Helping you wake up to more sustainably sourcedCoffee

We believe coffee should not only taste great, but be sustainably sourced. That’s why we take steps to make sure McCafé supports farmers, their communities and their land. Sustainable sourcing is a key part of our strategy.



Why it matters

More and more of us are getting a taste for good coffee. But this rising global demand, combined with more erratic weather patterns relating to a changing climate, labor shortages and the remote nature of coffee growing, is adding to the pressure on the world’s coffee-growing communities.

From iced coffees and mochas to lattes and cappuccinos, we want all our customers to be able to enjoy great-tasting coffee, now and long into the future. We’re part of the global movement to ensure coffee is grown and traded in ways that support communities and their land. To this end, we made a commitment to serve 100% of our coffee from sources supporting sustainable production by 2020.

Our first Coffee Sustainability Report (pdf, 3.1MB), released in 2016, shows our journey so far.


On this page:

Our approach | Our actions | Our goals and progress


Our approach


Sourcing coffee certified to international sustainability standards such as UTZ, Fair Trade and Rainforest Alliance is key to our strategy. In parallel with our certification work, we’ve also launched the McCafé Sustainability Improvement Platform (SIP) in partnership with Conservation International. These two approaches are complementary efforts, and we will continue to support both certification and direct engagement with farmers as methods to achieve positive impacts.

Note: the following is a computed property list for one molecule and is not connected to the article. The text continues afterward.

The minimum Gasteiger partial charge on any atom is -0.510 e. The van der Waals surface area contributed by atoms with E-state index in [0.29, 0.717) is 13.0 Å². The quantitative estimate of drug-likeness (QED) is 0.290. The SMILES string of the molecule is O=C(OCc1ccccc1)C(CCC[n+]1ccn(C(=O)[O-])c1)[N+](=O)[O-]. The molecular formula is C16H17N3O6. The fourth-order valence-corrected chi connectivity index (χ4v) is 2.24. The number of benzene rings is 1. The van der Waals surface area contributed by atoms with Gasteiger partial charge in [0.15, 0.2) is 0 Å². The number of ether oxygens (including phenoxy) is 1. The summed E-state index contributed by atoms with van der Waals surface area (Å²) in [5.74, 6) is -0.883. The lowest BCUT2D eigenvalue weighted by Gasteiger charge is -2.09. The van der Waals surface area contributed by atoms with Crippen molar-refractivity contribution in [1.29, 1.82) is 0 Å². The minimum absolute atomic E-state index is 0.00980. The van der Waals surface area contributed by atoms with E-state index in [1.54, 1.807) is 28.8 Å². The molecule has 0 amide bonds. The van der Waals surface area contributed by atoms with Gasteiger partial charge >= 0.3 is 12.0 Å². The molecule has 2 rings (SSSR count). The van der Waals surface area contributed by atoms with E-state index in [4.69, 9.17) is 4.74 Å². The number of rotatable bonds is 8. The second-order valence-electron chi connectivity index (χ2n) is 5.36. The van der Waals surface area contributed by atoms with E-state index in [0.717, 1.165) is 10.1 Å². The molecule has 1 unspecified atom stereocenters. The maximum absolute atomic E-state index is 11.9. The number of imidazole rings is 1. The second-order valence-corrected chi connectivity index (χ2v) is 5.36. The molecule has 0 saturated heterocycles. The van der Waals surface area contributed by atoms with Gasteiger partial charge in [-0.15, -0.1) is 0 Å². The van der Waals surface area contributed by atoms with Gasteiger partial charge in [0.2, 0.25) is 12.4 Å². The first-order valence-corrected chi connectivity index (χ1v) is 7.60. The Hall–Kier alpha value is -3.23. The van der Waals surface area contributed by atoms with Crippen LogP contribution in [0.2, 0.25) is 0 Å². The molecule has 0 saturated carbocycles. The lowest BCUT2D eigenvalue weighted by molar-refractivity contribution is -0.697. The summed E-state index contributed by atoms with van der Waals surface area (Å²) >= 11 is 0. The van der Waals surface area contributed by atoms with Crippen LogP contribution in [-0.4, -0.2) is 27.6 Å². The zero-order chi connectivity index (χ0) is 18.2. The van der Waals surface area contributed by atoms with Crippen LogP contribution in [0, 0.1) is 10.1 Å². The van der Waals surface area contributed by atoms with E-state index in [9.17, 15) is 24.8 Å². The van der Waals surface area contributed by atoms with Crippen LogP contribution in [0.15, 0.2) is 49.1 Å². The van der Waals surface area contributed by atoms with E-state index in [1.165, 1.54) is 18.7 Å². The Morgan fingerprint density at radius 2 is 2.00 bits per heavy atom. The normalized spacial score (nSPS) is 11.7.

In 2017, 54% of our coffee was sourced sustainably through Rainforest Alliance, UTZ, Fair Trade International and Fair Trade USA certification, as well as McCafé SIP-approved programs.

Our work on sustainable coffee supports the UN Sustainable Development Goals, a global agenda to end poverty, protect the planet and ensure prosperity for all, specifically:


As well as these, we’ve mapped our Scale for Good initiatives to all 17 goals.


What is McCafé SIP?

The McCafé Sustainability Improvement Platform (SIP) was launched in partnership with Conservation International in 2016, as a framework to engage and guide our coffee supply chain in sustainable sourcing, as well as investing in coffee growers and their communities over the long term. McCafé SIP is not intended to replace certification systems and is not itself a certification system, but a means to verify positive impact at the farm level by leveraging scorecards and third-party verification systems. It also provides roasters, who supply our coffee, with guidance across four key elements they must achieve in order to have a SIP-approved program.






Transparency – understanding who grows our coffee and identifying all farms participating in a SIP-approved program.



Producer collaboration – identifying farmers’ needs and collaborating with local partners to provide relevant training and tools.



Measured performance – tracking progress against globally recognized indicators for sustainable coffee production.



Assurance – verifying data through third-party audits.


Through McCafé SIP, we have better information about the farmers growing our coffee, which is verified by third-parties. We’re also enabling roasters to leverage their expertise and relationships at origin to innovate and advance sustainable farming practices. We’re already seeing great results. Roaster-led programs are providing farmers with access to training and agronomists, helping them take better care of their land and increase their overall productivity and the quality of their coffee. For example, in the Cerrado biome of Minas Gerais in Brazil, coffee farmers participating in a training program reported an 80% reduction in the use of agrochemicals, while productivity rose by 10%.